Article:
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Call for a Moratorium on Human Genome Editing


Scientists and ethicists from seven countries have called for a global moratorium on all clinical uses of human germline editing. The suggested moratorium would not hamper research or editing of non-germline cells, but would set a period that no clinical use of editing sperm, eggs or embryos would be allowed.

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“In the light of the recent CRISPR baby scandal driven by the actions of the Chinese scientist Dr He, this is a wise move. Arguably, this should have been in place a few years ago when it became clear that editing viable embryos was possible. There is no law to prevent germline editing in China although guidelines prohibit it. Therefore, even though many prominent international scientists were aware of Dr He’s work, they were unclear if they should blow the whistle on the rogue scientist, and if so, to whom.

A governance framework around this issue would provide much needed clarity. Would it have prevented Dr He from carrying out his ill-informed experiments? Perhaps not in light of the fact that Dr He allegedly recruited patients using coercion, forged documents and swapped blood samples to achieve his goals – each of these suggest extreme unscrupulous behaviour.

Will it hamper research and use in the clinic? No – the moratorium will not apply to germline editing for research purposes or to the editing of somatic cells.

The call to limit the clinical use of germline editing is proposed for a fixed and limited time of perhaps 5 years. This is warranted as many technical issues still need to be resolved to allow this method to be safely used in the clinic. In addition, it is still debatable whether there is a sufficient unmet need to warrant its use in the clinic. It is clear that many issues, both technical and ethical, remain to be resolved.

One good thing that has emerged from this fiasco is the knowledge that the international scientific community will not tolerate unethical research and that they are actively looking for solutions to prevent it in the future.”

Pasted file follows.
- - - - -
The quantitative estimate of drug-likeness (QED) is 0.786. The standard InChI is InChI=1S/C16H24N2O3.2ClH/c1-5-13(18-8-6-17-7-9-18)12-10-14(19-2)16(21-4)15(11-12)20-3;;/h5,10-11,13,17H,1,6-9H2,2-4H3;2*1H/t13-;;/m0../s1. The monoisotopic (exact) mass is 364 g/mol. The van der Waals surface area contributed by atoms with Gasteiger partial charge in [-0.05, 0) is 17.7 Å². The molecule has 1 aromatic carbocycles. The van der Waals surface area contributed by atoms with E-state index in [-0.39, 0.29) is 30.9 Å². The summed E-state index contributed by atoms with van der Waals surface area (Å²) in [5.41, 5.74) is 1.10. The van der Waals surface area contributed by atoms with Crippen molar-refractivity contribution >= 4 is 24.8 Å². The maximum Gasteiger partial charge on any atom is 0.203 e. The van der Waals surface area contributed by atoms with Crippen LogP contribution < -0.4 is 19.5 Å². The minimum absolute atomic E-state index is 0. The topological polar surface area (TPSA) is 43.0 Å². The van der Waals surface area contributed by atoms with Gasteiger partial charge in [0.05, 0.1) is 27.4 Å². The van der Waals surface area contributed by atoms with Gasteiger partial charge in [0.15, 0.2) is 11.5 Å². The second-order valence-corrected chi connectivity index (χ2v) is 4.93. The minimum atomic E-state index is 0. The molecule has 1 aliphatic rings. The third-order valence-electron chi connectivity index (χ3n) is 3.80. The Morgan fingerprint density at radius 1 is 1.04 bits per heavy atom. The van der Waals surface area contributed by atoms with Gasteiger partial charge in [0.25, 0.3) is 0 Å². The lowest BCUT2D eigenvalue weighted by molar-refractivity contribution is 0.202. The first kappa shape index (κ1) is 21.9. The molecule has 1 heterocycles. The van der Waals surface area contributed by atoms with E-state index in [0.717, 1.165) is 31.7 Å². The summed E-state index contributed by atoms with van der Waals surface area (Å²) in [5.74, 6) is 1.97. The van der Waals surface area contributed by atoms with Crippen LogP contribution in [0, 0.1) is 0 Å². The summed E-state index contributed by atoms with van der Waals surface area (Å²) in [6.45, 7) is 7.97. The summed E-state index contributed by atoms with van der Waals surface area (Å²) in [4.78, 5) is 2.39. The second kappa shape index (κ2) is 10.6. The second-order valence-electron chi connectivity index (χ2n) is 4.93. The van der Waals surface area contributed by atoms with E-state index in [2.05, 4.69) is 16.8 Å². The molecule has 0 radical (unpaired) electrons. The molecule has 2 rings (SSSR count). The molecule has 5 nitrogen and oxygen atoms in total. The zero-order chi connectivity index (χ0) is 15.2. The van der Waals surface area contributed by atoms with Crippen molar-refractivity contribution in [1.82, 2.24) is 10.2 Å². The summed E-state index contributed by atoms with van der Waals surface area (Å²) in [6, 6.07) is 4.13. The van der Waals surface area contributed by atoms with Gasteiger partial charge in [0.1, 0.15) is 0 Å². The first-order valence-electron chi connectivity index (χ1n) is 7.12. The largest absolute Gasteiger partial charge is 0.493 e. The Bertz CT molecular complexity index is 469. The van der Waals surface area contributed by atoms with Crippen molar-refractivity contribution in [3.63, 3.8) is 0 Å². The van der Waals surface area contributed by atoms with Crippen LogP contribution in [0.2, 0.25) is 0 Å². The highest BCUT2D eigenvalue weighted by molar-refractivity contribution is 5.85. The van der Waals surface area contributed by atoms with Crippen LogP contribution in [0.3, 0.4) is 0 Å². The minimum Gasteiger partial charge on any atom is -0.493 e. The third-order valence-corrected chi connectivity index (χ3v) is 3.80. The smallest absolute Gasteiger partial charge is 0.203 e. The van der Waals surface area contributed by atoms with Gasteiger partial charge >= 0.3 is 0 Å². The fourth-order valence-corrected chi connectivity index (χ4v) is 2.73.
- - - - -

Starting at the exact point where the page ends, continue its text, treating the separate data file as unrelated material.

Dr Hilary Sheppard is Senior Lecturer in the School of Biological Sciences at The University of Auckland.

“CRISPR-cas9 technologies are relatively easy to use, and have been shown to be effective in humans. This raises the possibility that germline editing could be commonly used to permanently edit the human genome to manage disease, or to improve human characteristics. This raises challenging ethical and societal issues that must be generally addressed. A moratorium while those discussions proceed is critical.

Problematically, however, most scientists believe that such a moratorium already exists. That gene-edited children have been born in China shows that moratoria are not effective to stop illegitimate behaviour.

The case in China is a salutary one. The scientist involved appears to have broken laws and regulations and behaved at the least unethically, at most illegally. That China has tightened its regulations and sanctioned the scientist is good news; clearly they also recognise the need to think carefully about gene editing in humans.

I hope this moratorium is achieved and effective. Perhaps, however, we should be asking how it is a highly trained, internationally educated scientist could feel that they have the right to ignore international opinion, ethical standards and law.”

Prof Peter Dearden is Director of Genomics Aotearoa, Professor of Genetics at the University of Otago, and Vice President of the Genetics Society of Australasia.

“This is a promising proposal. It puts forward a nuanced rationale for a moratorium on clinical use of heritable genome editing. The agreement would be driven by voluntary and transparent commitments from individual countries, with light-touch oversight from an international body.

The proposal covers not only the technology itself, but also procedures for reporting inappropriate activity. It will also set the tone for how debate on heritable genome editing should proceed: in the public domain, with time for in-depth discussion to identify core values, in consultation with many different groups.

That said, getting this right won’t be simple. Drafting will need to be precise and barriers to quality public engagement will need to be addressed.

We need to have this debate without over-hyping the potential of genome editing or framing its use as inevitable. Genome editing is an exciting and technically dazzling technology, but it remains one very small contributor to the urgent problem of global health equity and opportunity.”

A/Prof Ainsley Newson is from the Sydney School of Public Health at the University of Sydney.

“Clinical use of heritable gene editing would be premature, so a moratorium would be welcome. Ensuring voluntary commitments, and then that they are enforced, is not easy, but not putting anything in place would be a worse outcome.”

Dr Dimitri Perrin is a senior lecturer in the Science and Engineering Faculty at Queensland University of Technology.

“A moratorium on heritable genome editing strikes me as the bare minimum necessary to restore public confidence in the scientific establishment after the revelation that a Chinese scientist had already tried to produce genetically enhanced humans.

It’s far from clear, though, that the voluntary pause the authors are calling for would be effective in preventing similar experiments by scientists who are in thrall to the fantasy of superbabies promoted by transhumanists and by science fiction.”

Prof Robert Sparrow is from the School of Philosophical, Historical and International Studies at Monash University.